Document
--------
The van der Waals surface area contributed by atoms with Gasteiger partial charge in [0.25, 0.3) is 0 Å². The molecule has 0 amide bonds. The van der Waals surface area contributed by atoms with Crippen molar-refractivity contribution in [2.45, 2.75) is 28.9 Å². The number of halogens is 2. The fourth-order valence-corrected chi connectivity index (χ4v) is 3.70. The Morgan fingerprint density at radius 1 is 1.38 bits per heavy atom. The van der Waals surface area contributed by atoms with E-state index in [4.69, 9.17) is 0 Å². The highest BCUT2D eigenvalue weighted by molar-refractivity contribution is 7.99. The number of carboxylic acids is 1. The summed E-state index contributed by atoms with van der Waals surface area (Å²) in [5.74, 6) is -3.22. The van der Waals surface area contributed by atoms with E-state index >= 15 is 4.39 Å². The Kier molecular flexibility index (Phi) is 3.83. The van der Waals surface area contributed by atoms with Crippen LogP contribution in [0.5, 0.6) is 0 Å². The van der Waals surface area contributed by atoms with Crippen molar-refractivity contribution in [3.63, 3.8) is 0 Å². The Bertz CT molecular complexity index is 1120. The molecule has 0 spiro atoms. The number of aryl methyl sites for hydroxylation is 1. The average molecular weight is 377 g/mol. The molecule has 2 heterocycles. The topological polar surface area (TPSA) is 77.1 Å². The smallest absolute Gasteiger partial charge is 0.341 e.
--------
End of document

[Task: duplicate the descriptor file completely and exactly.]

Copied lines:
The van der Waals surface area contributed by atoms with Gasteiger partial charge in [0.25, 0.3) is 0 Å². The molecule has 0 amide bonds. The van der Waals surface area contributed by atoms with Crippen molar-refractivity contribution in [2.45, 2.75) is 28.9 Å². The number of halogens is 2. The fourth-order valence-corrected chi connectivity index (χ4v) is 3.70. The Morgan fingerprint density at radius 1 is 1.38 bits per heavy atom. The van der Waals surface area contributed by atoms with E-state index in [4.69, 9.17) is 0 Å². The highest BCUT2D eigenvalue weighted by molar-refractivity contribution is 7.99. The number of carboxylic acids is 1. The summed E-state index contributed by atoms with van der Waals surface area (Å²) in [5.74, 6) is -3.22. The van der Waals surface area contributed by atoms with E-state index >= 15 is 4.39 Å². The Kier molecular flexibility index (Phi) is 3.83. The van der Waals surface area contributed by atoms with Crippen LogP contribution in [0.5, 0.6) is 0 Å². The van der Waals surface area contributed by atoms with Crippen molar-refractivity contribution in [3.63, 3.8) is 0 Å². The Bertz CT molecular complexity index is 1120. The molecule has 0 spiro atoms. The number of aryl methyl sites for hydroxylation is 1. The average molecular weight is 377 g/mol. The molecule has 2 heterocycles. The topological polar surface area (TPSA) is 77.1 Å². The smallest absolute Gasteiger partial charge is 0.341 e.